Protein-bound paclitaxel is a medication that is prescribed for the treatment of breast cancer, lung cancer, and pancreatic cancer. It is a new form of paclitaxel that dissolves more easily, is less irritating, and can be injected more quickly. The medicine, which is given through an IV, is usually administered at a healthcare provider's office, a hospital, or an "infusion center." Some side effects of protein-bound paclitaxel include changes in heart rhythm, hair loss, and weakness.
Protein-bound paclitaxel is currently made by Abraxis BioScience, Inc., a subsidiary of Celgene Corporation.
How Does Protein-Bound Paclitaxel Work?
Protein-bound paclitaxel is part of a group of medications called taxanes. These medications stop cancer cells from growing and multiplying by interfering with certain structures in the cell.
While protein-bound paclitaxel can kill both healthy and cancerous cells, it has a greater effect on cells that are multiplying rapidly. Generally, cancer cells multiply more rapidly than healthy cells and are, therefore, more affected by protein-bound paclitaxel.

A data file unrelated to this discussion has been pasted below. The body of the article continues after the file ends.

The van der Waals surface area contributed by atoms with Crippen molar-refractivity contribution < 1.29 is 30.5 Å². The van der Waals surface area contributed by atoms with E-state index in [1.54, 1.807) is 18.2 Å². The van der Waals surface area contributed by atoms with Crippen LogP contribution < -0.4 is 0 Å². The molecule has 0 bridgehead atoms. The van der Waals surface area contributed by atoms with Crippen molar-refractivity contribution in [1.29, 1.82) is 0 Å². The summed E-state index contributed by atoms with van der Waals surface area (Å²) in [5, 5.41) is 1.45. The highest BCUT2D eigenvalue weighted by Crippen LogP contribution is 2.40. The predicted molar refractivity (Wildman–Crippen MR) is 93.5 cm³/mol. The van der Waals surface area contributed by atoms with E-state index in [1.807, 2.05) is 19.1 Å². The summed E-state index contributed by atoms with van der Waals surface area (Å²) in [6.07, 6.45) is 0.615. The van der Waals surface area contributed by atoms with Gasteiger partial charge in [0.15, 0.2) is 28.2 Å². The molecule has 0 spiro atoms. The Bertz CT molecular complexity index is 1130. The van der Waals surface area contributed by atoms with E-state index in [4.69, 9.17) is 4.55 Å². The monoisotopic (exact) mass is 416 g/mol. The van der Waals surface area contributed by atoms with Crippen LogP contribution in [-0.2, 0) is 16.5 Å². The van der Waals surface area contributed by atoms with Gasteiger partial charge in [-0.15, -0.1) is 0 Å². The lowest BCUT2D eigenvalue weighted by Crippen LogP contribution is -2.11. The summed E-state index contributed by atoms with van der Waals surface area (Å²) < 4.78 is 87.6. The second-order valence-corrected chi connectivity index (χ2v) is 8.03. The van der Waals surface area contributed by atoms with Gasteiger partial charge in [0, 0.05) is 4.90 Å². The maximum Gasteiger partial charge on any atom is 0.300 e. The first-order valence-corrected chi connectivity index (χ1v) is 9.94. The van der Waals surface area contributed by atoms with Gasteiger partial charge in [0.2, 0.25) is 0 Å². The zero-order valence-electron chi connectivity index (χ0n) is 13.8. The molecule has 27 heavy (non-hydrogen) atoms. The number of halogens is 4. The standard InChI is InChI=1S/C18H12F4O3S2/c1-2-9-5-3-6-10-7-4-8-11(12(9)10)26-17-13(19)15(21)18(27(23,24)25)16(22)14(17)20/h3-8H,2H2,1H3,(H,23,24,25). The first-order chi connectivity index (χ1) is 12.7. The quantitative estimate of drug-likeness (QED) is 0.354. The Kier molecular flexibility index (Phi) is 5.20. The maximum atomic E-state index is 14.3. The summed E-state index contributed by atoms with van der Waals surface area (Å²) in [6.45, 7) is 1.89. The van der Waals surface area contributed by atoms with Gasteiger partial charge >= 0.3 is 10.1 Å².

Protein-bound paclitaxel is a new form of paclitaxel. Paclitaxel does not dissolve well and requires solvents in order to be dissolved and injected. These solvents can cause irritation and allergic reactions. Protein-bound paclitaxel is a new form of paclitaxel that is, as the name implies, bound to albumin (a protein normally found in the body). Paclitaxel that is bound to albumin dissolves more easily, and solvents are not needed. This makes protein-bound paclitaxel much less irritating than solvent-based paclitaxel. It also means that protein-bound paclitaxel can be injected more quickly than solvent-based paclitaxel.
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